Judges Should Accept Post-Retirement Jobs, Increase Salary And Retirement Age Of Judges: AG KK VenuGopal
Attorney General K. K. Venugopal has voiced his disagreement with the growing opinion against judges accepting post-retirement jobs. “So many years of worthy experience would be in vain if that were to be the order of the day!....How would the tribunals and commissions function?”, he advanced.
He was speaking at the farewell function of outgoing Chief Justice Dipak Misra organized by Supreme Court Bar Association.
He also recommended raising the retirement age of judges.
It was his case that for there to be quality judges, it is logical that the remuneration of the members of the bench be increased manifold.
Expressing relief at Chief Justice-designate Justice Ranjan Gogoi having formulated a plan to tackle the alarming and ever-piling pendency that plagues the justice delivery system, the AG stressed that a reform of the system is the need of the hour, lest the Article 21 right of access to justice reduce to a mirage.
Showering praises on the outgoing Chief Justice, he commended Chief Justice Misra for the sheer volume of progressive judgments he rendered in his tenure and for how he decided diverse and intricate subjects, in turn, contributing to the development of new jurisprudence.
“The media has branded him as the ‘Gender Warrior’”, remarked the AG in view of the Chief Justice having successively upheld gender equality on several occasions.
Supreme Court Bar Association President and Senior Advocate Vikas Singh also applauded Chief Justice Misra for the integrity of his character.
He recalled how last year the judge had got embroiled in corruption allegations in connection with the Prasad Educational Trust matter and how Mr. Singh’s views had not been heeded despite him having been the Medical Council of India’s advocate. He clarified that the intent behind the open letter he had addressed to all judges was not to support the Chief Justice but to protect the dignity of the institution.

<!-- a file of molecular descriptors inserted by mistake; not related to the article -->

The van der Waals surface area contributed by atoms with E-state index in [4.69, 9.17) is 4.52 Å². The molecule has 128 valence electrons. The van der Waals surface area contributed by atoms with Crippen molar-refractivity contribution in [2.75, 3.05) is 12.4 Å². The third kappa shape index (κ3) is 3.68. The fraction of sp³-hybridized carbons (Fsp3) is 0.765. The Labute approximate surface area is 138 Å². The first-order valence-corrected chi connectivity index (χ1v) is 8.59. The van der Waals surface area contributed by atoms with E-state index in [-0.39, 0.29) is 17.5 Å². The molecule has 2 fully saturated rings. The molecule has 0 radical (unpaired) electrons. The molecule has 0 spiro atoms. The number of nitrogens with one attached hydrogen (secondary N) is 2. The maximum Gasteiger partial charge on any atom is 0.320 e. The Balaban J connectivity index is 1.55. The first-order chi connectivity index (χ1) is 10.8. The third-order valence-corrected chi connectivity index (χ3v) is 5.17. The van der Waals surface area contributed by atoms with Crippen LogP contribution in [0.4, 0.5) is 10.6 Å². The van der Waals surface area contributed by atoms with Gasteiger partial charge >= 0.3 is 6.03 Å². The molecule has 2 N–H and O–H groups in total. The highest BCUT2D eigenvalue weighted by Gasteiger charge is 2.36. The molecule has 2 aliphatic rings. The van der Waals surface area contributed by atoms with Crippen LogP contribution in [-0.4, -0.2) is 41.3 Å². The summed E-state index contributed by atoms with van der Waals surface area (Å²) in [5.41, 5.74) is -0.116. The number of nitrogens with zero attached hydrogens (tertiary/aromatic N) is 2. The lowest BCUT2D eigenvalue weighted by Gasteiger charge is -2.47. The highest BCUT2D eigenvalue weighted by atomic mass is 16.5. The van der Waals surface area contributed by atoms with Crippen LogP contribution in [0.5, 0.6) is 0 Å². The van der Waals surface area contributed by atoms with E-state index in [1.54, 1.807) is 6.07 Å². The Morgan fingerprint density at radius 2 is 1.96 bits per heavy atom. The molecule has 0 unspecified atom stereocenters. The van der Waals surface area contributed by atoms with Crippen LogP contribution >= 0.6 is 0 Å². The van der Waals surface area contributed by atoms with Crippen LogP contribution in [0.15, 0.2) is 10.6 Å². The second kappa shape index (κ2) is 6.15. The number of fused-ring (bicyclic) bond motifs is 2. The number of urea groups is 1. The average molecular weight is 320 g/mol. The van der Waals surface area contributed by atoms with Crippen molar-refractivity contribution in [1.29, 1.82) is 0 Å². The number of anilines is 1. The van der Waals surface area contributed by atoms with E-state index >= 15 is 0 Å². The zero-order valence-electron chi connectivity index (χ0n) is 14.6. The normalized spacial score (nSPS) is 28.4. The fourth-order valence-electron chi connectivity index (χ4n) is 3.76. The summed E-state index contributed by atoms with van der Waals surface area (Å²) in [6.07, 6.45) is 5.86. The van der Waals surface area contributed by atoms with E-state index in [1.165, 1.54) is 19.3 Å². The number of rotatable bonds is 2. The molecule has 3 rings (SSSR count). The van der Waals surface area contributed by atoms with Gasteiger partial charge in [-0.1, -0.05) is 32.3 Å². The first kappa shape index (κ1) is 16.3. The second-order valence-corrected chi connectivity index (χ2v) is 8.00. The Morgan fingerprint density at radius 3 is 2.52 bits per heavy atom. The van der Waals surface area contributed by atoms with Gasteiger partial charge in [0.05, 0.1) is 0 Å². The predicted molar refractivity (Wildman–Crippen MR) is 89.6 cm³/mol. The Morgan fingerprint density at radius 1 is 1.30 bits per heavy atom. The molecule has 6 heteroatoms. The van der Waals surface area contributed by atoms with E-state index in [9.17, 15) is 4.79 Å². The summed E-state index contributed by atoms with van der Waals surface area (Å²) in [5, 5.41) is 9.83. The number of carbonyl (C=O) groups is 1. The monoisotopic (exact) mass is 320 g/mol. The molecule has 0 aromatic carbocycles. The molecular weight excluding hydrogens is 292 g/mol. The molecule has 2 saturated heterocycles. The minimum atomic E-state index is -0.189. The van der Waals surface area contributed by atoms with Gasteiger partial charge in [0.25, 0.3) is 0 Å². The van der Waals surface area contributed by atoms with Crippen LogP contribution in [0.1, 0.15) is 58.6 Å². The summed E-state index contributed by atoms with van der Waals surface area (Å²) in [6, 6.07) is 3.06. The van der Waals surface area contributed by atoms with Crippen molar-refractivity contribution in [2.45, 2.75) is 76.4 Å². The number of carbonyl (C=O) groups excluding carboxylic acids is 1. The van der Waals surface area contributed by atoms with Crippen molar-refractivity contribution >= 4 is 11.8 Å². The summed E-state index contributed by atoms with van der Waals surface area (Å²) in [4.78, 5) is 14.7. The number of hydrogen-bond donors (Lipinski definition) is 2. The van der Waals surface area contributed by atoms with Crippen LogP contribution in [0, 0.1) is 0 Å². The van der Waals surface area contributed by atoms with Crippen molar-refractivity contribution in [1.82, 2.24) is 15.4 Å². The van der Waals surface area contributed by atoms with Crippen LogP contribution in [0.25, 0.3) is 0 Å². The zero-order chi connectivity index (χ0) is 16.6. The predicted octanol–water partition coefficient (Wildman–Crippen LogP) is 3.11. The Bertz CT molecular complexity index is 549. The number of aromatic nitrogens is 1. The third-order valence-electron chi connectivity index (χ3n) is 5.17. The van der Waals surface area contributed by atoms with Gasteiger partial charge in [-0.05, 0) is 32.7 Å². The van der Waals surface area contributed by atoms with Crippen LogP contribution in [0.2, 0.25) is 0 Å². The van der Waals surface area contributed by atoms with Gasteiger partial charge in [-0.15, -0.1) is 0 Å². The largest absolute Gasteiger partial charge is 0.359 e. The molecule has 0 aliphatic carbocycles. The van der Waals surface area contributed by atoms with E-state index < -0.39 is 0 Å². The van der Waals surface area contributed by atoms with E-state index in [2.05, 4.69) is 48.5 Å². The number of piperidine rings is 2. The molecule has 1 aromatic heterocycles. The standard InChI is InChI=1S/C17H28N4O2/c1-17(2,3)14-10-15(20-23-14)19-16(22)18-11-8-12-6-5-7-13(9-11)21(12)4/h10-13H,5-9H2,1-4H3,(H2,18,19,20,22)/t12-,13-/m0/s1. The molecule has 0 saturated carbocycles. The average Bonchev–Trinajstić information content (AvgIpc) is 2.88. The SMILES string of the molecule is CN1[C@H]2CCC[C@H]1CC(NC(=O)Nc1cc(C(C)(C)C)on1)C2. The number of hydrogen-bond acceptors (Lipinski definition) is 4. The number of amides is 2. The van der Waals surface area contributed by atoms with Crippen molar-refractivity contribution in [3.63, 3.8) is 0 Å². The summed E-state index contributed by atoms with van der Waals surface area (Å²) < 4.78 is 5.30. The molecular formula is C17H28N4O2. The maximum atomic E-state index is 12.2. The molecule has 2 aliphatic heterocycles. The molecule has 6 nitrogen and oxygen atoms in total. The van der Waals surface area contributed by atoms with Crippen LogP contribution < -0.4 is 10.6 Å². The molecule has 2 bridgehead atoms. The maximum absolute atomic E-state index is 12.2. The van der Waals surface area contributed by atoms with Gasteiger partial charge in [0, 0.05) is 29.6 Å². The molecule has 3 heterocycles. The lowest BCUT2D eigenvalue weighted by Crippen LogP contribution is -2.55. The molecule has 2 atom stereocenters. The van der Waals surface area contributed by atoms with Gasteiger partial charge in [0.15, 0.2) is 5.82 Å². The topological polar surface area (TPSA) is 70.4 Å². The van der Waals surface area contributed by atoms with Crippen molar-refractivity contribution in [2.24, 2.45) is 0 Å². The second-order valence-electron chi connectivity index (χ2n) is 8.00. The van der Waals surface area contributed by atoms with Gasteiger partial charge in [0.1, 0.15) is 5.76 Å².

He criticised how some members of the bar had attempted to unduly exploit certain adversities Chief Justice Misra was faced with in his 13-month long tenure and how the institution would have suffered irreparable damage if the majority of the bar had not intervened.
Highlighting the moral fibre of all judges, Mr. Singh narrated how he had once rebuffed a client’s belief of procuring a favourable judgment by bribing the judge- “I had told the concerned person that there is always an equal probability of a case being decided either way”. “It was alleged that big money had exchanged hands when (Former Chief Justice) S. H. Kapadia had quashed Vodafone’s tax liabilities? Justice Kapadia was the kind of man that even if he was offered crores of rupees, he would not look at it!”, he continued.
Mr. Singh also expressed his unhappiness with the Bar Council of India’s plea to dissuade Chief Justice Misra from taking up a post-retirement job. He stated that though a retired judge should refrain from participating in politics, an able judge may be assigned other roles. He even suggested that all judges be paid remuneration even upon retirement.